Luton, Bedfordshire

Luton Church, Bedfordshire

Poor old Luton Church, the largest in Bedfordshire and one of the most beautiful, is surrounded by some of the uglier excesses of Luton’s post-War town planners. The first church here was founded by King Athelstan in 931. The present building dates to 1121 when Robert, Earl of Gloucester endowed the land with a new structure.

The first Norman church had a central crossing tower and was cruciform, but within 100 years it was too small and so aisles were then added and the arches from the transepts are the earliest stonework surviving today.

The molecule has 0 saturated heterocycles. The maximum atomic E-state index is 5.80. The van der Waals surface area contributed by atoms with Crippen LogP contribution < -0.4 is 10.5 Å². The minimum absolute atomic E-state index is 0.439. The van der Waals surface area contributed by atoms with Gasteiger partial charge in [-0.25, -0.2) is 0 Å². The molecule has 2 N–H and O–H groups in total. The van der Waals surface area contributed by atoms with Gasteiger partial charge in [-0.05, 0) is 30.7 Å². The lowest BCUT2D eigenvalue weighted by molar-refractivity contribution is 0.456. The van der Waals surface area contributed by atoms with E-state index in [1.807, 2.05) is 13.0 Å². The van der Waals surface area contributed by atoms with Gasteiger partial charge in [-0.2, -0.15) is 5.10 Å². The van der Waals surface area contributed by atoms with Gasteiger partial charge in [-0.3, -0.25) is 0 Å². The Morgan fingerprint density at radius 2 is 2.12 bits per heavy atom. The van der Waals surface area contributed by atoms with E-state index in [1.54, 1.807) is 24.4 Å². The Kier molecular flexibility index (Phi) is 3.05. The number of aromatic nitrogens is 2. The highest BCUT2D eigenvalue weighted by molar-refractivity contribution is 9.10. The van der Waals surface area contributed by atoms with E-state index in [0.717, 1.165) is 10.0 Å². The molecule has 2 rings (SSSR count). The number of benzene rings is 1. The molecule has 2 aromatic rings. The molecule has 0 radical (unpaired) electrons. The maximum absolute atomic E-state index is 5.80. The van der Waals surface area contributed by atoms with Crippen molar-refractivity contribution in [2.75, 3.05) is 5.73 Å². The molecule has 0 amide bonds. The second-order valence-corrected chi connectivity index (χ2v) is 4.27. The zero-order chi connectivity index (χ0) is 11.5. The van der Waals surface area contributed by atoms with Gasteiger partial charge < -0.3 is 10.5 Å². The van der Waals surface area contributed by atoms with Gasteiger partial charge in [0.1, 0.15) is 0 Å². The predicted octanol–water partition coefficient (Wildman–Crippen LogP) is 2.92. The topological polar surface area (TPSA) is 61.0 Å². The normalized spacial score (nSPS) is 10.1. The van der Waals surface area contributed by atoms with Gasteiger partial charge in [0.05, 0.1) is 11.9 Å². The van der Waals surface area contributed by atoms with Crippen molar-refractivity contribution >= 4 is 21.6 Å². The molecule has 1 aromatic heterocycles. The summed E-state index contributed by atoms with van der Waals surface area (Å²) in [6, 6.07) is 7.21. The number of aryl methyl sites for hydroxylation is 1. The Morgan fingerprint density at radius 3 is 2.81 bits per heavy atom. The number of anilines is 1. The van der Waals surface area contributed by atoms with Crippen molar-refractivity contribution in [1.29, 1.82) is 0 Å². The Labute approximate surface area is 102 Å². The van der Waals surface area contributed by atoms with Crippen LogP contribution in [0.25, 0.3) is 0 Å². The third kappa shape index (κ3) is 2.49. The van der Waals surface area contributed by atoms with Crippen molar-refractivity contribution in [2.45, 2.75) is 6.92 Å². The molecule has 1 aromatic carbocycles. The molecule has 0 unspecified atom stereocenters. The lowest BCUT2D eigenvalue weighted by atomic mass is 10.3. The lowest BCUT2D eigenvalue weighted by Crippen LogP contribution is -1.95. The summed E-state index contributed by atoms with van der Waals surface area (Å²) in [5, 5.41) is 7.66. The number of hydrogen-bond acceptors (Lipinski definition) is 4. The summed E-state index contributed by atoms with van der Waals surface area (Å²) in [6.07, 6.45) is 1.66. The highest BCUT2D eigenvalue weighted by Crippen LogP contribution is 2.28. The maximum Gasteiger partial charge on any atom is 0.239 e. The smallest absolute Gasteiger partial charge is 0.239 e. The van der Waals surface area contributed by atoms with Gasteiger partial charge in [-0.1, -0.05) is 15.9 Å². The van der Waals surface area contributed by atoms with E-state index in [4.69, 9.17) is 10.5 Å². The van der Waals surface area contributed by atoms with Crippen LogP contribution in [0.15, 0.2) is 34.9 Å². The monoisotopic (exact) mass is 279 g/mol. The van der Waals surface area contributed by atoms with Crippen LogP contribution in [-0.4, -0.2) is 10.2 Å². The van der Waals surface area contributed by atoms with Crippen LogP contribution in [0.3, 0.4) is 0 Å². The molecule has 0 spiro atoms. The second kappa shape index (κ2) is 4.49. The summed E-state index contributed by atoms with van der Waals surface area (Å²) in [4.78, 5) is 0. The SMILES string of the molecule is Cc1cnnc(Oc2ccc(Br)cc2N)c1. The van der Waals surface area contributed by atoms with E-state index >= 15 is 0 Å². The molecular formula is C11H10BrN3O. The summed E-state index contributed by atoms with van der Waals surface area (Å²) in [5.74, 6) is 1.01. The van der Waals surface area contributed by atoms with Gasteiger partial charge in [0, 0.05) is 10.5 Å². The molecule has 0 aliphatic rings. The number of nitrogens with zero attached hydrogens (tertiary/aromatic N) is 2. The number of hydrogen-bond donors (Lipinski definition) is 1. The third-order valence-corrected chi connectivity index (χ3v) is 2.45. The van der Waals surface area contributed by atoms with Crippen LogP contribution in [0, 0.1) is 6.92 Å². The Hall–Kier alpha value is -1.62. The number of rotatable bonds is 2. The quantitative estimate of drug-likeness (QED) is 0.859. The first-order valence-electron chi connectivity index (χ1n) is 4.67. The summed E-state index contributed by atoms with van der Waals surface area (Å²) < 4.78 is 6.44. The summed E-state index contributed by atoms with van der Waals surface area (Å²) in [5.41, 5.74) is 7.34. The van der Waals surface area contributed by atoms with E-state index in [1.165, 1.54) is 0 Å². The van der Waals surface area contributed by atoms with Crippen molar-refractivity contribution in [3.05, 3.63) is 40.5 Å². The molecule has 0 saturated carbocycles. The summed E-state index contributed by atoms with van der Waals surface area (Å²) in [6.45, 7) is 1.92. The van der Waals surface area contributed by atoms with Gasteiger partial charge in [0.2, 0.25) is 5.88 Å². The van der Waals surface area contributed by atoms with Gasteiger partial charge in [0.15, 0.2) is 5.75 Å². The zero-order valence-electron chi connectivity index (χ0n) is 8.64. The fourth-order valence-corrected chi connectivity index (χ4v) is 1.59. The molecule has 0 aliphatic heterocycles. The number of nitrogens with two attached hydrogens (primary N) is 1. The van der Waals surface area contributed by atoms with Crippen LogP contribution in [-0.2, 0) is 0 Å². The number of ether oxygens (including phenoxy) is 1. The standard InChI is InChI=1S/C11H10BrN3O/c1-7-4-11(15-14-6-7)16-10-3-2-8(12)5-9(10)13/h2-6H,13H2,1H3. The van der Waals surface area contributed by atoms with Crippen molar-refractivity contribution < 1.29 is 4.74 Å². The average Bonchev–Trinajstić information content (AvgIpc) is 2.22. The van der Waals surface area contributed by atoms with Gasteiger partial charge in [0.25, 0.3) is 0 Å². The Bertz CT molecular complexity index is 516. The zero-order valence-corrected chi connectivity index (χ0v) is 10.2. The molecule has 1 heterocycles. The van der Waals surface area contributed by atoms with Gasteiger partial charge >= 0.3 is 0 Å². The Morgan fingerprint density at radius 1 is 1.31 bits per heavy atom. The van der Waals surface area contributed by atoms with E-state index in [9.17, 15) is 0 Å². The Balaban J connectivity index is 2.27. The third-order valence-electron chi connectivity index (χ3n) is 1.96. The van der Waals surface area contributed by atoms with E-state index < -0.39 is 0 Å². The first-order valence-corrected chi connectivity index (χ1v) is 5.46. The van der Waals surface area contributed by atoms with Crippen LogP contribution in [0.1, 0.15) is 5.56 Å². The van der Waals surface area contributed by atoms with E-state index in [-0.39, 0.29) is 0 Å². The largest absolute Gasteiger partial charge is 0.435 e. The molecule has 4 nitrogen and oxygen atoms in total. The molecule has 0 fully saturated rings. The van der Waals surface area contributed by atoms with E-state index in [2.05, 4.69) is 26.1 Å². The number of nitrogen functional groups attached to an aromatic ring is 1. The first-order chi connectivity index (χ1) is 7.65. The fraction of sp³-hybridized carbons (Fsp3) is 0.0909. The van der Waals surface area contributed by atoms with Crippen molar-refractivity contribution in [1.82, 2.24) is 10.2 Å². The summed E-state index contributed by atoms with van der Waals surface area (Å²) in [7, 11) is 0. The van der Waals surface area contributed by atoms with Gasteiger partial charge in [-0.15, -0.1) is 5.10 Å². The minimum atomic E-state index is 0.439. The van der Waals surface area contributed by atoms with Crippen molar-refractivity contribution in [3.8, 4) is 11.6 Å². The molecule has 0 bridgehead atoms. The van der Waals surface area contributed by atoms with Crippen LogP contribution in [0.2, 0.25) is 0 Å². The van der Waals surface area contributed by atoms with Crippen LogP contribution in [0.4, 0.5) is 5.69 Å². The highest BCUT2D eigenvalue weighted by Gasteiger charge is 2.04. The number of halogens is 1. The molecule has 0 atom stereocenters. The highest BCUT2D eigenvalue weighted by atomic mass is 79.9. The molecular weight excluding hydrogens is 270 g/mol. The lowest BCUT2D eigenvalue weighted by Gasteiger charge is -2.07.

In the 14th Century the Church was heavily rebuilt, the tower was moved to the west end of the Church and this appears to be when the distinctive chequerboard patterning was added to the walls, initially on the tower only. In the 15th Century another extensive rebuilding was undertaken and the tower was brought up to its current height. Inside the Someries Chapel was rebuilt and extended by Lord John Wenlock.

In the 1860s restoration work began and at this time the chequerboard stones were extended to other parts of the exterior. Extensions added in 1968 also had this pattern added to help them blend with the older work. The bells of the Church had been silent for some 28 years and were finally restored in time to chime the end of the Armistice Day silence in 1999.

One of the best views of St. Mary’s Church can be had from the rooftop car park of the adjacent shopping centre.

Photo - Andrew J. Müller

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